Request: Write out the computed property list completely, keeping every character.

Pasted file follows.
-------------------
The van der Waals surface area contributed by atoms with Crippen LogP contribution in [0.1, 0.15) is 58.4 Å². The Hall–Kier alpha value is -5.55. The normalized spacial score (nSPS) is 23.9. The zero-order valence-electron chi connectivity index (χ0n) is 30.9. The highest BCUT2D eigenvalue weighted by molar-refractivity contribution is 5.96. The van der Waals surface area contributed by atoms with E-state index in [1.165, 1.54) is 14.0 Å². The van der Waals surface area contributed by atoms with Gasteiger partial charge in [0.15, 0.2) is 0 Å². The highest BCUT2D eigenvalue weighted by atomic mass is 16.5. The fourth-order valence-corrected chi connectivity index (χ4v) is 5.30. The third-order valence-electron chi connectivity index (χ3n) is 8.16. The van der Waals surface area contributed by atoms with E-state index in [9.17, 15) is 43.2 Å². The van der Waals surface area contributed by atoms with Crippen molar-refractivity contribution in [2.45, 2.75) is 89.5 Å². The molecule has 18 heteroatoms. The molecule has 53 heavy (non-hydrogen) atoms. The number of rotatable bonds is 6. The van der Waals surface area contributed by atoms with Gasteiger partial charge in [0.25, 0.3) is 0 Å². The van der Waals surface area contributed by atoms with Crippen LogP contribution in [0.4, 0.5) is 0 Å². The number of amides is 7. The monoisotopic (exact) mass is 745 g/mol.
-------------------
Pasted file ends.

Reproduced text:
The van der Waals surface area contributed by atoms with Crippen LogP contribution in [0.1, 0.15) is 58.4 Å². The Hall–Kier alpha value is -5.55. The normalized spacial score (nSPS) is 23.9. The zero-order valence-electron chi connectivity index (χ0n) is 30.9. The highest BCUT2D eigenvalue weighted by molar-refractivity contribution is 5.96. The van der Waals surface area contributed by atoms with E-state index in [1.165, 1.54) is 14.0 Å². The van der Waals surface area contributed by atoms with Gasteiger partial charge in [0.15, 0.2) is 0 Å². The highest BCUT2D eigenvalue weighted by atomic mass is 16.5. The fourth-order valence-corrected chi connectivity index (χ4v) is 5.30. The third-order valence-electron chi connectivity index (χ3n) is 8.16. The van der Waals surface area contributed by atoms with E-state index in [9.17, 15) is 43.2 Å². The van der Waals surface area contributed by atoms with Crippen molar-refractivity contribution in [2.45, 2.75) is 89.5 Å². The molecule has 18 heteroatoms. The molecule has 53 heavy (non-hydrogen) atoms. The number of rotatable bonds is 6. The van der Waals surface area contributed by atoms with Gasteiger partial charge in [0.25, 0.3) is 0 Å². The van der Waals surface area contributed by atoms with Crippen LogP contribution in [0.4, 0.5) is 0 Å². The number of amides is 7. The monoisotopic (exact) mass is 745 g/mol.